His innovative and pioneering coping techniques and strategies were often transformational and helped many to cope during the most challenging of circumstances. Even in 2020, when he was in frail health, but still determined to positively contribute to the wellbeing of cancer patients and their relatives, he published a book (available via Amazon) he had written some years before, entitled “Living and Coping with Cancer…..Help and Support Through Letters from a Friend”.

In the words of Professor of Cancer Medicine at Oxford University, Professor David Kerr, “This book will contribute to improving the quality of life and mental health of cancer patients around the globe”.

Dr Bindemann was a founding (and the first) UK member of the EORTC Quality of Life
Study Group, as well as of the European Society of Psychosocial Oncology (ESPO; later to become the European Federation EFPOS). He was similarly a founding member of the British Psycho-oncology Society (BPOS) and was elected to “life” membership in 1999 in recognition of his services to the Society in particular and psycho-oncology in general. He  also held the office of hon. senior lecturer of a number of years in the University of Glasgow’s Oncology Department, Faculty of Medicine.

For many years before retirement, he served as consultant clinical psychologist at the Beatson Oncology Centre (BOC), Glasgow and Director of the Phoenix Cancer Foundation (a Scottish Cancer Charity at that time). Although now in his “eighties” and well retired, Dr Bindemann retains a current and lively interest in all matters concerning both valid assessment and active proliferation of QL,especially in patients suffering from serious and life-threatening illnesses.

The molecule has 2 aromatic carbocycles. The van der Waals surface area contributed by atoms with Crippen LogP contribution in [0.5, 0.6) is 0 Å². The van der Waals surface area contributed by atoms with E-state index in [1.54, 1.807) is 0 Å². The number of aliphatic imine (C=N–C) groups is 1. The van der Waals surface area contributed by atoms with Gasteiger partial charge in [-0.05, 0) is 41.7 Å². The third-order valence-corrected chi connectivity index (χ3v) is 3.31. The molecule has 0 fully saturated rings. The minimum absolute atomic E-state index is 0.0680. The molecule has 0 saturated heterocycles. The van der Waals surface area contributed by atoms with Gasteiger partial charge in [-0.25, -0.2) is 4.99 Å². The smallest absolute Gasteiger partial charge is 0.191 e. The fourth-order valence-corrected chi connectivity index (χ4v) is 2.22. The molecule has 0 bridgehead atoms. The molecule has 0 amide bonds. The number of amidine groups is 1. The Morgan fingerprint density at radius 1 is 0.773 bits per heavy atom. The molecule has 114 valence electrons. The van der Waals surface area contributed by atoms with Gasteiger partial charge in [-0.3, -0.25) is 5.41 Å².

Of much of that period SB recalls, “Over a time span of several years, some 300 new cancer patients (in addition to those already in attendance) were being referred to my clinics year-on-year, by GPs, hospital and hospice doctors. They hailed from widely differing social, economic, academic and cultural backgrounds, young and not so young, each possessing his/her unique temperament, personality and personal life story. Thus there accrued in the conventional way, e.g. via clinic notes etc., an abundance of relevant and rich experience of and encounter with patients in need. Add to this my own tendency (with the present task of writing to you very much in mind) to painstakingly collate and annotate such first hand experience of patients; and the basis for and rationale of a volume of this kind becomes readily apparent.

References to conversations with specific patients are authentic and genuine in their entirety. However, names (as well as other identifying characteristics/features) have been changed throughout to preserve confidentiality and anonymity. Quote marks are employed in the conventional way, i.e. in order to indicate actual verbal response/reaction. Although I am unable to claim absolute literal accuracy to the precise word and letter in every instance, ready access to patients’ records, together with personal notes gathered and a good memory, have combined to ensure integrity in sense and meaning of every such reference.” All entries to this website are subject to and consistent with UK Copyright law. (C)SB

Dedication” and all the contents of this website are dedicated to Christine Miriam (Chris); late wife of Rev.d Dr Sidney Bindemann; Chris received the  diagnosis of Acute myeloid leukaemia in September 2005 and passed from this life on November 7th 2006. Loved for ever; a constant inspiration and remembered always. SB.

The website it now being managed by Innervate Ltd.